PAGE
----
Dr. Gary Small, M.D.

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Gary Small, M.D., is Chair of Psychiatry at Hackensack University Medical Center, and Physician in Chief for Behavioral Health Services at Hackensack Meridian Health, New Jersey’s largest, most comprehensive and integrated healthcare network. Dr. Small has often appeared on the TODAY show, Good Morning America, and CNN and is co-author (with his wife Gigi Vorgan) of 10 popular books, including New York Times bestseller, “The Memory Bible,” “The Small Guide to Anxiety,” and “The Small Guide to Alzheimer’s Disease.”

Tags: hearing | body mass | exercise | aging

Body Mass Tied to Hearing Loss

Dr. Small By Friday, 15 May 2015 04:23 PM EDT Current | Bio | Archive

Incidence of hearing loss increases with age. Approximately one-third of people ages 65 to 74, and almost half of those 75 and older, suffer from some degree of hearing loss.

Contributing factors include genetic predisposition, exposure to noise, and the effects of diabetes and kidney disease.

Now a study published in the December 2013 issue of “The Journal of the American Medical Association” has found that an enlarged waist and high body mass index are also linked to greater risk of hearing loss.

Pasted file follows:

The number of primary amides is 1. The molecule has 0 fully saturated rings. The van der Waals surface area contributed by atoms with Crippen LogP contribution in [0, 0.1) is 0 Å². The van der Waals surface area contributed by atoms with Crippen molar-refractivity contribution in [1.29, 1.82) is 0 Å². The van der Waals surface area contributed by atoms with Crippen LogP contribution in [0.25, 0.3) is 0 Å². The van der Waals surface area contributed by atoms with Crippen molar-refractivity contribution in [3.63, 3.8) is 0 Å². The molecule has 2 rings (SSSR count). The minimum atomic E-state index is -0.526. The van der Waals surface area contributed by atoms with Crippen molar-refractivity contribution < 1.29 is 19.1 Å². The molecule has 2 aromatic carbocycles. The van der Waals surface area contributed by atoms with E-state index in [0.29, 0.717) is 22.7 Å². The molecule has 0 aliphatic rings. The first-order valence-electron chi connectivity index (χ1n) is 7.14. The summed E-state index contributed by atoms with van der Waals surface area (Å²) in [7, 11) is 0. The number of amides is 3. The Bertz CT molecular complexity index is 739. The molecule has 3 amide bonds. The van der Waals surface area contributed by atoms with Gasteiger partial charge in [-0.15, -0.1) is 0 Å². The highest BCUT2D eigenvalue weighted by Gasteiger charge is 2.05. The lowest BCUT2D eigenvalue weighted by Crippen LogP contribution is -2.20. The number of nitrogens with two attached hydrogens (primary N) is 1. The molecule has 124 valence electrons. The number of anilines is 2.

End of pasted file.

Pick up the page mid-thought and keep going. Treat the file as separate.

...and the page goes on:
Body mass index (BMI), a ratio of a person’s weight to height, is often used to indicate if a person is overweight or obese.

For instance, a BMI between 25 and 30 is consistent with being overweight, and anything over 30 is considered obesity.

Data from a 20-year longitudinal study of more than 68,000 women indicated that those with a BMI in the overweight range had an 8 percent higher risk for hearing loss — and the risk increased further as BMI went up.

Subjects with a BMI above 40 had a 19 percent greater risk for hearing loss.

Such associations may be caused by impaired blood flow to the inner ear, which can be improved through moderate exercise.

Although we can’t reverse aging or remove a genetic predisposition to hearing loss, we do have control over how much we exercise, which is good news to hear.

© 2024 NewsmaxHealth. All rights reserved.

Approximately one-third of people ages 65 to 74, and almost half of those 75 and older, suffer from some degree of hearing loss.
hearing, body mass, exercise, aging
Friday, 15 May 2015 04:23 PM
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